The Composers: Hit & Run
Posted on May 16, 2012 12:44pm

In this heart wrenching two- hour season finale, season 7 concludes with a federal bank under attack and hostages being taken, including a BAU team member. Meanwhile, Emily Prentiss says goodbye.

This episode centers around a ticking clock as a bank robbery quickly becomes a hostage situation and the BAU are called in immediately. For the central theme of this episode, we composed a rhythmic pulse that continually builds as the situation becomes more immediate and stressful for all parties involved. The heart pounding theme resonates with distorted drums, basses and guitars. As the situation becomes more stressful, the pulse's tempo continually changes, becoming faster and faster as different situations occur.

The second theme we composed encompasses the male and female robbery team. We see their relationship change throughout the robbery and the hostage negotiation. A frenetic theme showcases their post trauma behavior towards the hostages and each other. Using cello and guitar, we inverted the sound so they play backwards. We layered that with high piano notes, also played backwards, to elevate the frenzy of the hostage situation.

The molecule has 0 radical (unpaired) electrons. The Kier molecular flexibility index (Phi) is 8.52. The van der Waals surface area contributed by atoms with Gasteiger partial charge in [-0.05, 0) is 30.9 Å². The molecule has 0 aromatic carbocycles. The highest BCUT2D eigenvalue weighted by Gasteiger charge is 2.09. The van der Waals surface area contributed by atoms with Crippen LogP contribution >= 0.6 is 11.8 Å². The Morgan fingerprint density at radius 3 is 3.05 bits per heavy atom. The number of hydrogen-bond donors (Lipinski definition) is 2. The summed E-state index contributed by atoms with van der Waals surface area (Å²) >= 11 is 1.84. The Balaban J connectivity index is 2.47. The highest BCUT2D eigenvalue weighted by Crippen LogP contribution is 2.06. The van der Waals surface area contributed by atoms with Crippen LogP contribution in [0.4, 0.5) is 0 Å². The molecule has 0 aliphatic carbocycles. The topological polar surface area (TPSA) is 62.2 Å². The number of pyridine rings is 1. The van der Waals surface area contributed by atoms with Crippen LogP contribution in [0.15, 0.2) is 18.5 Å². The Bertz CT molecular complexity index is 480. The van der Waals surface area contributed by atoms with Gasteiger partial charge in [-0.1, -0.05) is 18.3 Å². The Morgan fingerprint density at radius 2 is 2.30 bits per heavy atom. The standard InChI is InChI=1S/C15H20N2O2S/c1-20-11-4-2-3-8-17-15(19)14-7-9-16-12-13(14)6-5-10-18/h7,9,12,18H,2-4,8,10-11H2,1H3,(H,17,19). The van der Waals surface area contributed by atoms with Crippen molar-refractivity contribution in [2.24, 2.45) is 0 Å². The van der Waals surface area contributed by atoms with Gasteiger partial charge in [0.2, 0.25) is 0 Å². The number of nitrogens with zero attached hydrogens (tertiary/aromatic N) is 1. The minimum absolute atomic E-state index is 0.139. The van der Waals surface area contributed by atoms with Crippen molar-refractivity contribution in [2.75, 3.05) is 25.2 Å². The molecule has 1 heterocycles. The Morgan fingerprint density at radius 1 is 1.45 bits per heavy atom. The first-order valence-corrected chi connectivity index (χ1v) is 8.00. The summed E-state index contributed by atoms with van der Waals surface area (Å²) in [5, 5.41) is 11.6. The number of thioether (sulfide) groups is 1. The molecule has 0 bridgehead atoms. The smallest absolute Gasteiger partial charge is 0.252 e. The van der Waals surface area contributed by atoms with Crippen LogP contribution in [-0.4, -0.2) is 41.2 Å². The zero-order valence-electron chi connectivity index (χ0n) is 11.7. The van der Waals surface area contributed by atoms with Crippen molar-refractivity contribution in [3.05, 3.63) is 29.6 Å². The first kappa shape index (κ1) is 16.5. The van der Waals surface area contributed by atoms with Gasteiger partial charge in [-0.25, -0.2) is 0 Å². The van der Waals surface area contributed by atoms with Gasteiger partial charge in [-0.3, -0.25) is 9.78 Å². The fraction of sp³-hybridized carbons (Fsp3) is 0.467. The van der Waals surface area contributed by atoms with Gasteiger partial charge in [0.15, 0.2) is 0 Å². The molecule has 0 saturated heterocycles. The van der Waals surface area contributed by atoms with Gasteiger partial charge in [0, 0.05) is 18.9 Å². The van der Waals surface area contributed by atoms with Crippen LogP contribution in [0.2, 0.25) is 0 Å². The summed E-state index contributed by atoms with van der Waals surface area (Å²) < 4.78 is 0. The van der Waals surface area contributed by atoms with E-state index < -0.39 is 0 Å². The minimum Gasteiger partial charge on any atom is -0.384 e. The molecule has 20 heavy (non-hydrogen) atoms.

Individual members of the BAU team are all confronting a different situation in this episode. We felt it appropriate to use different elements to showcase the different situations for each. The situation around BAU Agent Emily Prentiss allowed for us to explore more emotional musical elements. For her, we used strings, piano and woodwinds to surround a conversation that ends unfavorably and causes stress among the team. BAU Agent J.J. has a personal crisis which is portrayed through the unraveling of the musical theme surrounding the robbers. She then has a very emotional moment that allowed us to explore lighter music using an orchestra. Surrounding an unpredictable situation between BAU Agent Morgan and BAU Unit Chief Director Strauss, we used piano and a Wurlitzer, an electric piano. As the situation heightens the piano enters a lower register and as the scene breaks it becomes much lighter and relieving.